Kosher Hot Dogs are Hotdogs You Can Trust Kosher Hot Dogs are Hotdogs You Can Trust Kosher Hot Dogs are Hotdogs You Can Trust

Premium Cuts of Kosher Beef stamp Premium Cuts of Kosher Beef stamp

Kosher means we're choosy. Really, really choosy.

What makes a kosher hot dog different? It's all about what makes the cut (and what doesn't). We only use premium cuts of beef from the front half of the cow, and then we pick the best from that.

All thriller, no filler.

When it comes to kosher, the shorter the ingredient list, the better. And because we ensure that our hot dogs are free of fillers, by-products, and artificial colors and flavors, you can be sure that you're getting only the very best.

The best things in life are free. Of gluten.

Did you know that Hebrew National® is gluten free? After all, we use only the purest ingredients and the most premium cuts of beef, so it shouldn't come as a surprise that there's not a single trace of gluten in our products.

Triangle K

Triangle K Not all dogs are created equal.

Hebrew National® franks have only the purest ingredients, and we also ensure the kosher quality of our products with Triangle K Supervision.

Triangle K signifies "kashruth" (kosher) as defined by the most stringent Jews who follow Orthodox Jewish Law. The requirements? Only kosher ingredients processed by kosher equipment. To ensure this happens, an ordained Orthodox rabbi conducts an annual investigation of the plant and its procedures, as well as the ingredients, equipment, and processes used in the production of the products.

Kick up Your Summer BBQ

With Hebrew National and Mint Love Social Club

When it comes to summertime celebrating, Natalie from Mint Love Social Club knows how to put on a quite the backyard BBQ.

Join Our Frank Discussion

Got Grill Envy?

From picnic parties to game-day grilling, when you upgrade your get-together with Hebrew National, people take notice.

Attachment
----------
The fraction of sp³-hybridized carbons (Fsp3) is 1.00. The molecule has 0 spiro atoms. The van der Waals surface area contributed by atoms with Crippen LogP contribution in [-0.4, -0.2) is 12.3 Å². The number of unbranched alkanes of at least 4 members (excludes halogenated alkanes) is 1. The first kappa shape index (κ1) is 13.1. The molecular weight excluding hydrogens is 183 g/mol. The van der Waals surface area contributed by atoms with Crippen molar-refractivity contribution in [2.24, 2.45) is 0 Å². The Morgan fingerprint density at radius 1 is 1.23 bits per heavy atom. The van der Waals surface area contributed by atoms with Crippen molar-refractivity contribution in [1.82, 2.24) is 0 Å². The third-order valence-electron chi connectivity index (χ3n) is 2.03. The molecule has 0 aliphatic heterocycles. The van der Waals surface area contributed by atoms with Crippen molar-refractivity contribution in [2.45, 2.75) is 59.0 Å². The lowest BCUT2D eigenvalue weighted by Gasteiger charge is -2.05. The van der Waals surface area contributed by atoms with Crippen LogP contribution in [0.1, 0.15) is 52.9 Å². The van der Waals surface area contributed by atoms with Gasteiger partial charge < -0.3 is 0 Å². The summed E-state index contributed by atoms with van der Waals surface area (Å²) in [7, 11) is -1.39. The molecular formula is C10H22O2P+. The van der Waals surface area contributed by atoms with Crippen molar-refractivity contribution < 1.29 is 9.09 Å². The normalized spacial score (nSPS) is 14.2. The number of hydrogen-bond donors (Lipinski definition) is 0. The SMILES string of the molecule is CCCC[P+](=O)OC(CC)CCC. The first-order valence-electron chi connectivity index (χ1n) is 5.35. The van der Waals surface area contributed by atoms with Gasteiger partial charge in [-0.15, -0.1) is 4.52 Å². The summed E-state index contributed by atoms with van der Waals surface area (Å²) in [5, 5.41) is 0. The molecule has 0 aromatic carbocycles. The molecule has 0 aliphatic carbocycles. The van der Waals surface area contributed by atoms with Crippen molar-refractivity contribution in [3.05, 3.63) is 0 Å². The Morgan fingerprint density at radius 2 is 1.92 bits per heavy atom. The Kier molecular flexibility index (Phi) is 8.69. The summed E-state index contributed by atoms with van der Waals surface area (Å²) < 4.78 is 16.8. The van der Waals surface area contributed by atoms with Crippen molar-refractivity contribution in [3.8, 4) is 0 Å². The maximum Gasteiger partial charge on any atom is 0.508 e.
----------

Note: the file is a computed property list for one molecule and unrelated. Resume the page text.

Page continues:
Hot Dogs Grilling Tips

Grilling Basics Grilling Ideas Grilling Safety

Start With the Grill

Whether it is gas or charcoal, make sure it's clean and that there's plenty of propane or charcoal on hand.

What a grill wants

Give your grill a proper warm-up! Preheat a gas grill on high. For a charcoal grill, preheat until charcoal is covered with a white ash.

Check for Split Ends

How do you know when your dogs are done? Keep a close eye on them, and when you see the ends start to split, it's time to eat!

Break out of the bun

You can teach dogs new tricks! Try serving hot dogs on tortillas, on kabobs, in a skillet meal, or even atop a grilled pizza. For more ideas, explore our recipes.

Vitameatavegamin

Grill veggies along with your meat. Besides the convenience of fewer trips to the kitchen, grilling gives vegetables a smoky flavor. Simply slice and brush with olive oil, sprinkle on some herbs, and grill until they're tender-crisp.

Grills just wanna have fun

Change things up and make kabobs. Simply thread cocktail franks on skewers with chunks of pinapple and green or red pepper, and brush with a sweet-and-sour sauce. Grill over medium heat for about 15 minutes, turning often.